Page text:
STUDY: Kids in larger families are more likely to misbehave and fall behind in school

The saying “the more, the merrier” may not exactly hold true for families.

According to a study carried out by researchers at the University of Houston, having lots of siblings puts a child at greater risk of behavioral problems and cognitive issues.


Their findings suggest that increases in family size decrease parental investment and in turn, decreases childhood performance on measures of social behavior as well as cognitive tests. The researchers also found that these negative impacts persist throughout childhood.

“A lot of what happens in early childhood has lasting impacts. In many respects, this matters more than a lot of things that happen later in (a child’s) life,” Dr Chinhui Juhn, a co-author of the study said.

In order to come up with the results, the researchers utilized a dataset that tracked outcomes throughout childhood. Data of outcomes of older children prior and after a younger sibling was born were compared.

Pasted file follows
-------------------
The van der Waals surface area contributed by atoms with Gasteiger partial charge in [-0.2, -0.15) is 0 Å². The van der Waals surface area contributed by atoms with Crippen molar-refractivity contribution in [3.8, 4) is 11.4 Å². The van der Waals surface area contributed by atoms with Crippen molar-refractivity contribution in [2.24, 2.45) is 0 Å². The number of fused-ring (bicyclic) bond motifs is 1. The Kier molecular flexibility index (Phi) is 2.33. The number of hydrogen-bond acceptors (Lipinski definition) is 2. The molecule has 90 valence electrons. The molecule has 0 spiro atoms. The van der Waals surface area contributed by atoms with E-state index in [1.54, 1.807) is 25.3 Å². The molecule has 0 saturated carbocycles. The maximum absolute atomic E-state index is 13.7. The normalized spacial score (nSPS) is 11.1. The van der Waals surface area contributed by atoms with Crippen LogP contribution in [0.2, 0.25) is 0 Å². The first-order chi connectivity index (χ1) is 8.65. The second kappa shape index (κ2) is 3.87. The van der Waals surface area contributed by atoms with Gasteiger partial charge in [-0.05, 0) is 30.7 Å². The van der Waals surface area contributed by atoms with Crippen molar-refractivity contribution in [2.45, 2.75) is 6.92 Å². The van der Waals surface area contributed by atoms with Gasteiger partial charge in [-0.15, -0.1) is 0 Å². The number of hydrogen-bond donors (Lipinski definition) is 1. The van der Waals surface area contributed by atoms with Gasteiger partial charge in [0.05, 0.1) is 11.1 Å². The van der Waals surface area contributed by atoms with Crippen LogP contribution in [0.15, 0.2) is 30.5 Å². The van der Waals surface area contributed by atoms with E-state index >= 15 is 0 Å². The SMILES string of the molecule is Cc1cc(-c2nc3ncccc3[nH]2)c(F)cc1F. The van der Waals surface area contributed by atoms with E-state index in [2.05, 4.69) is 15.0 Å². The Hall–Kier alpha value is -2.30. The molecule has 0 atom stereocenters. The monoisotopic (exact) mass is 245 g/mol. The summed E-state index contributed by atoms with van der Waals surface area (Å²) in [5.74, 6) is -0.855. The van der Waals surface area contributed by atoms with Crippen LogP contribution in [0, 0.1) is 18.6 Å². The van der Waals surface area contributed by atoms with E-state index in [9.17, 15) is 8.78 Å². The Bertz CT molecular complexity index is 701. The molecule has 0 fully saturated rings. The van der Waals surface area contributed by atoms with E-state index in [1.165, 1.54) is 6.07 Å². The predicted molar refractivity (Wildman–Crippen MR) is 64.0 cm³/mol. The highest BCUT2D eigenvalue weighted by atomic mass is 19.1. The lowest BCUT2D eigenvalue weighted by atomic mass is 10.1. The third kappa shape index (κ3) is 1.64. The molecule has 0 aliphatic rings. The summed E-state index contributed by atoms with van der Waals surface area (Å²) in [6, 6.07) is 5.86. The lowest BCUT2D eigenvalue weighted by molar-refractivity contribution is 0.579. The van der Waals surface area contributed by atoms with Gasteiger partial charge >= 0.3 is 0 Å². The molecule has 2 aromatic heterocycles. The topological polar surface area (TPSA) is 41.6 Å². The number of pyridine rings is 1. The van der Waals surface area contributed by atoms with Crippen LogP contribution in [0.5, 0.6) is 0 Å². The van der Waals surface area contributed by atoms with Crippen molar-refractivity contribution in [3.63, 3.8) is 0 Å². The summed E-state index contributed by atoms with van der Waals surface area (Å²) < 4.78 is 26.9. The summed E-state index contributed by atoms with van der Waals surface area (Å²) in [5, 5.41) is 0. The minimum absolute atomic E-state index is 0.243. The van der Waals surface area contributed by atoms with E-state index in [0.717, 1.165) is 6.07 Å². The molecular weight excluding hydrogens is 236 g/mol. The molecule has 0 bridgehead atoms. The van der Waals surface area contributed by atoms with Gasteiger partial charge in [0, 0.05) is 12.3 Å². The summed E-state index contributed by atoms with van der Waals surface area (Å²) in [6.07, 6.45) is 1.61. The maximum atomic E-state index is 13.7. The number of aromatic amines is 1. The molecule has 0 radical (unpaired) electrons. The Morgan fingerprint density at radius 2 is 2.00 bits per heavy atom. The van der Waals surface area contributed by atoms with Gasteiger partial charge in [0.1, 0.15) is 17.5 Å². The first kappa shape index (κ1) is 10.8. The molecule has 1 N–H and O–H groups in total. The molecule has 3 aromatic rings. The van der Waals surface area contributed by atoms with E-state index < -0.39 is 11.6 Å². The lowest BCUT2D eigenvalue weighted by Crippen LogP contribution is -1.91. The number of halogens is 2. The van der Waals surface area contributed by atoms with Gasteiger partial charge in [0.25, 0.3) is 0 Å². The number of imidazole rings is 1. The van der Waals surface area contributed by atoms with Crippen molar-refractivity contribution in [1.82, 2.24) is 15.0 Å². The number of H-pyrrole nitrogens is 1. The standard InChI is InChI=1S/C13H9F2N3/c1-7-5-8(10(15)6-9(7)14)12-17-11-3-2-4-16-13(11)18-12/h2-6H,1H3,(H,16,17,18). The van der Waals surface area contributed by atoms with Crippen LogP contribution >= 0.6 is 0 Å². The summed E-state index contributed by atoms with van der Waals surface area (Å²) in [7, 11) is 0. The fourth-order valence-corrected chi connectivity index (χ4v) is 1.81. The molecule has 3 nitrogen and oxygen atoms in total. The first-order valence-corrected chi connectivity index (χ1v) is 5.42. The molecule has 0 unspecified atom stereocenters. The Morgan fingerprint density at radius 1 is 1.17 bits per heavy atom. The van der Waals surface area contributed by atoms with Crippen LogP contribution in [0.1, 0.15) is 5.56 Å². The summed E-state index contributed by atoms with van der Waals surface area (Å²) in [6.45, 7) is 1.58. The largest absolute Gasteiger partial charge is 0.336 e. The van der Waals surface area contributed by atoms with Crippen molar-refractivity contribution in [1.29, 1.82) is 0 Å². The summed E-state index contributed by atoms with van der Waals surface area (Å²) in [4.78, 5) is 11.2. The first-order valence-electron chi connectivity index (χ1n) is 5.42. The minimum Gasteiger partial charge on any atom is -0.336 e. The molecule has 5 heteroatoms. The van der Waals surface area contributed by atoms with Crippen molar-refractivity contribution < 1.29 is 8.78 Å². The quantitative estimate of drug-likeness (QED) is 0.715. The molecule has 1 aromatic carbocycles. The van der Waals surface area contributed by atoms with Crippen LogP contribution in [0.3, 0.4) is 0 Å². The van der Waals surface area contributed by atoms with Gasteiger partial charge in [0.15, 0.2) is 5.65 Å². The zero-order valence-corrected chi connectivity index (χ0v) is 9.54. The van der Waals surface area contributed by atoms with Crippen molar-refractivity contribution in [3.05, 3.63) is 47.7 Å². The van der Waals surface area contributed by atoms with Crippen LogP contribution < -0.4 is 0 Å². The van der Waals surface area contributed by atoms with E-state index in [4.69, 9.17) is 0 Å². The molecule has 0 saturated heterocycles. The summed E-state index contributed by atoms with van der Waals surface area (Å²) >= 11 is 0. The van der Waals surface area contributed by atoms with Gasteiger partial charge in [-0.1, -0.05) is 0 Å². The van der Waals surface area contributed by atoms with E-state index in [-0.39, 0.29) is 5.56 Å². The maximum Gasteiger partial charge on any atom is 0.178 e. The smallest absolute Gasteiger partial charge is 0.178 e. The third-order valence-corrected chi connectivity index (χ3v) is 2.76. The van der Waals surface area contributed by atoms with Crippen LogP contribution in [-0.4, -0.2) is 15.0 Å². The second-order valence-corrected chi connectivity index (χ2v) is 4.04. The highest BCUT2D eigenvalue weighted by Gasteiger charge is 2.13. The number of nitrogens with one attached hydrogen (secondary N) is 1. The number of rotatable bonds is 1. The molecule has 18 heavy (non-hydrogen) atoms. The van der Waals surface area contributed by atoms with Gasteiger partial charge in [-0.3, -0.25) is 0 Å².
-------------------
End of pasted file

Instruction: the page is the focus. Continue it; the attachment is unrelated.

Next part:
Having additional children suggests reduced parental investment, which is defined as “including time spent with children, affection, the safety of the home environment and resources, such as money, books, and other material goods.” However, the researchers also found that these findings may not be applicable for children coming from families with ample resources.

“If you are in a well-resourced family, some of these things don’t apply. When the second child comes along, there is less time and attention. But in an environment with more resources, it’s not as binding,” Dr. Juhn explained.

Written by mmalabanan

Mini is a work-at-home mom from Laguna. Aside from writing, she's passionate about breastfeeding and homeschooling.

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